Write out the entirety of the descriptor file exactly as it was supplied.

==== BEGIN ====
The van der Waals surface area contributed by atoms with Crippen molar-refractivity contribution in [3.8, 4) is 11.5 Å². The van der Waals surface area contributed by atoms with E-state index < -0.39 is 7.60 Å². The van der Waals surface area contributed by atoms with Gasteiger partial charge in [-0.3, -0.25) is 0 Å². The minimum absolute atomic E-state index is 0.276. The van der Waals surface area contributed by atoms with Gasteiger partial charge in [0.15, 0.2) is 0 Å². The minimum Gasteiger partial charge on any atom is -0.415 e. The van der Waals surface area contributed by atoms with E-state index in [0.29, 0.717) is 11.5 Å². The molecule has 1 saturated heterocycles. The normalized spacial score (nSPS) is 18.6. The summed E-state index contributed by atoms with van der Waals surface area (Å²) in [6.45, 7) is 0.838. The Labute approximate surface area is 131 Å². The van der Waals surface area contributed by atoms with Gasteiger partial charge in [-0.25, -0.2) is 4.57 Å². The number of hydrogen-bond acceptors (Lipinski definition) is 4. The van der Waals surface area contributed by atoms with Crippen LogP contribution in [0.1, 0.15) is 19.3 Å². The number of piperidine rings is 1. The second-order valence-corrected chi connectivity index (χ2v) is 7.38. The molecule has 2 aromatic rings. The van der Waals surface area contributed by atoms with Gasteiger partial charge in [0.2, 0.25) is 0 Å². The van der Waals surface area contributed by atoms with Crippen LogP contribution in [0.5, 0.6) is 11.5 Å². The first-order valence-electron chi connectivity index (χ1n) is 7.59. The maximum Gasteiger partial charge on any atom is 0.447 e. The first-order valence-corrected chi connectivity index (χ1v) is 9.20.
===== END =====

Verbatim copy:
The van der Waals surface area contributed by atoms with Crippen molar-refractivity contribution in [3.8, 4) is 11.5 Å². The van der Waals surface area contributed by atoms with E-state index < -0.39 is 7.60 Å². The van der Waals surface area contributed by atoms with Gasteiger partial charge in [-0.3, -0.25) is 0 Å². The minimum absolute atomic E-state index is 0.276. The van der Waals surface area contributed by atoms with Gasteiger partial charge in [0.15, 0.2) is 0 Å². The minimum Gasteiger partial charge on any atom is -0.415 e. The van der Waals surface area contributed by atoms with E-state index in [0.29, 0.717) is 11.5 Å². The molecule has 1 saturated heterocycles. The normalized spacial score (nSPS) is 18.6. The summed E-state index contributed by atoms with van der Waals surface area (Å²) in [6.45, 7) is 0.838. The Labute approximate surface area is 131 Å². The van der Waals surface area contributed by atoms with Gasteiger partial charge in [-0.25, -0.2) is 4.57 Å². The number of hydrogen-bond acceptors (Lipinski definition) is 4. The van der Waals surface area contributed by atoms with Crippen LogP contribution in [0.1, 0.15) is 19.3 Å². The number of piperidine rings is 1. The second-order valence-corrected chi connectivity index (χ2v) is 7.38. The molecule has 2 aromatic rings. The van der Waals surface area contributed by atoms with Gasteiger partial charge in [0.2, 0.25) is 0 Å². The van der Waals surface area contributed by atoms with Crippen LogP contribution in [0.5, 0.6) is 11.5 Å². The first-order valence-electron chi connectivity index (χ1n) is 7.59. The maximum Gasteiger partial charge on any atom is 0.447 e. The first-order valence-corrected chi connectivity index (χ1v) is 9.20.